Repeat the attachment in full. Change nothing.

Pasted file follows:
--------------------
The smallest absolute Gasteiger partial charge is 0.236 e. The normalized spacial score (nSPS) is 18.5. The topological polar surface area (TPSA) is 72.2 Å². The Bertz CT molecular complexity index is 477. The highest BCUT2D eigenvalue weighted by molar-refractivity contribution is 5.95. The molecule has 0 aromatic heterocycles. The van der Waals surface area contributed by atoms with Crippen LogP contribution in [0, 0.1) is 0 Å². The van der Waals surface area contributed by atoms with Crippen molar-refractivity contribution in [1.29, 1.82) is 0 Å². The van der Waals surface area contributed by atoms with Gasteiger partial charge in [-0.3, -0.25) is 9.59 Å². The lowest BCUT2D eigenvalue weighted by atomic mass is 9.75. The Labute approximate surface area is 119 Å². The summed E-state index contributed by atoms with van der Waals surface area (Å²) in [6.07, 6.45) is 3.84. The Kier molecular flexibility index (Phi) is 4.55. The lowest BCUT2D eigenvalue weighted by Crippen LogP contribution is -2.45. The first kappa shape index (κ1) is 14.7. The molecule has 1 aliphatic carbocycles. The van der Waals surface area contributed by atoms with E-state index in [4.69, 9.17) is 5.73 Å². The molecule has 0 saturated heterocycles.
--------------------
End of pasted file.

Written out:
The smallest absolute Gasteiger partial charge is 0.236 e. The normalized spacial score (nSPS) is 18.5. The topological polar surface area (TPSA) is 72.2 Å². The Bertz CT molecular complexity index is 477. The highest BCUT2D eigenvalue weighted by molar-refractivity contribution is 5.95. The molecule has 0 aromatic heterocycles. The van der Waals surface area contributed by atoms with Crippen LogP contribution in [0, 0.1) is 0 Å². The van der Waals surface area contributed by atoms with Crippen molar-refractivity contribution in [1.29, 1.82) is 0 Å². The van der Waals surface area contributed by atoms with Gasteiger partial charge in [-0.3, -0.25) is 9.59 Å². The lowest BCUT2D eigenvalue weighted by atomic mass is 9.75. The Labute approximate surface area is 119 Å². The summed E-state index contributed by atoms with van der Waals surface area (Å²) in [6.07, 6.45) is 3.84. The Kier molecular flexibility index (Phi) is 4.55. The lowest BCUT2D eigenvalue weighted by Crippen LogP contribution is -2.45. The first kappa shape index (κ1) is 14.7. The molecule has 1 aliphatic carbocycles. The van der Waals surface area contributed by atoms with E-state index in [4.69, 9.17) is 5.73 Å². The molecule has 0 saturated heterocycles.